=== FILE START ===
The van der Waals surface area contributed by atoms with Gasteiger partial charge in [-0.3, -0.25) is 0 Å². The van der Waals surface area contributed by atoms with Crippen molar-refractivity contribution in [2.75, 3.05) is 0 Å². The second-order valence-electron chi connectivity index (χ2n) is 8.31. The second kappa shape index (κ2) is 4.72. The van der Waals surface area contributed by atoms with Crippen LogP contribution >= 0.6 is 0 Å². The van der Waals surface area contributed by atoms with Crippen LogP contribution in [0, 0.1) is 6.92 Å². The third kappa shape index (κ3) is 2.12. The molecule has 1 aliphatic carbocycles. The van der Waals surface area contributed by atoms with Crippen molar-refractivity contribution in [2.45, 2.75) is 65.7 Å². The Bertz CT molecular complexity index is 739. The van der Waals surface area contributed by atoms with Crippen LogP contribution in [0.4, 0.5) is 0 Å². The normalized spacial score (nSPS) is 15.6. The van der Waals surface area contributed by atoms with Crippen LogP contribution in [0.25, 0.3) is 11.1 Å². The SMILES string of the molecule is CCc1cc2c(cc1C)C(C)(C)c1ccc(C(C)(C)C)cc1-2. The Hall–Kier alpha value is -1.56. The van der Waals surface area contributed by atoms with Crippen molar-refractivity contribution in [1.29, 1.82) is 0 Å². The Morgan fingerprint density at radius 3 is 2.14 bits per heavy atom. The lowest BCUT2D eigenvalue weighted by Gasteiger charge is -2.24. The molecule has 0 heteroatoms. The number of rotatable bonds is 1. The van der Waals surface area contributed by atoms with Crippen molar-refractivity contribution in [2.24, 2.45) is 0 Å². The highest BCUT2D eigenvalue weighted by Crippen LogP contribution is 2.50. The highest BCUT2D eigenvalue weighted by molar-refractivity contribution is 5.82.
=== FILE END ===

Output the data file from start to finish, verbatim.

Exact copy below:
The van der Waals surface area contributed by atoms with Gasteiger partial charge in [-0.3, -0.25) is 0 Å². The van der Waals surface area contributed by atoms with Crippen molar-refractivity contribution in [2.75, 3.05) is 0 Å². The second-order valence-electron chi connectivity index (χ2n) is 8.31. The second kappa shape index (κ2) is 4.72. The van der Waals surface area contributed by atoms with Crippen LogP contribution >= 0.6 is 0 Å². The van der Waals surface area contributed by atoms with Crippen LogP contribution in [0, 0.1) is 6.92 Å². The third kappa shape index (κ3) is 2.12. The molecule has 1 aliphatic carbocycles. The van der Waals surface area contributed by atoms with Crippen molar-refractivity contribution in [2.45, 2.75) is 65.7 Å². The Bertz CT molecular complexity index is 739. The van der Waals surface area contributed by atoms with Crippen LogP contribution in [0.4, 0.5) is 0 Å². The normalized spacial score (nSPS) is 15.6. The van der Waals surface area contributed by atoms with Crippen LogP contribution in [0.25, 0.3) is 11.1 Å². The SMILES string of the molecule is CCc1cc2c(cc1C)C(C)(C)c1ccc(C(C)(C)C)cc1-2. The Hall–Kier alpha value is -1.56. The van der Waals surface area contributed by atoms with Crippen molar-refractivity contribution in [1.29, 1.82) is 0 Å². The Morgan fingerprint density at radius 3 is 2.14 bits per heavy atom. The lowest BCUT2D eigenvalue weighted by Gasteiger charge is -2.24. The molecule has 0 heteroatoms. The number of rotatable bonds is 1. The van der Waals surface area contributed by atoms with Crippen molar-refractivity contribution in [2.24, 2.45) is 0 Å². The highest BCUT2D eigenvalue weighted by Crippen LogP contribution is 2.50. The highest BCUT2D eigenvalue weighted by molar-refractivity contribution is 5.82.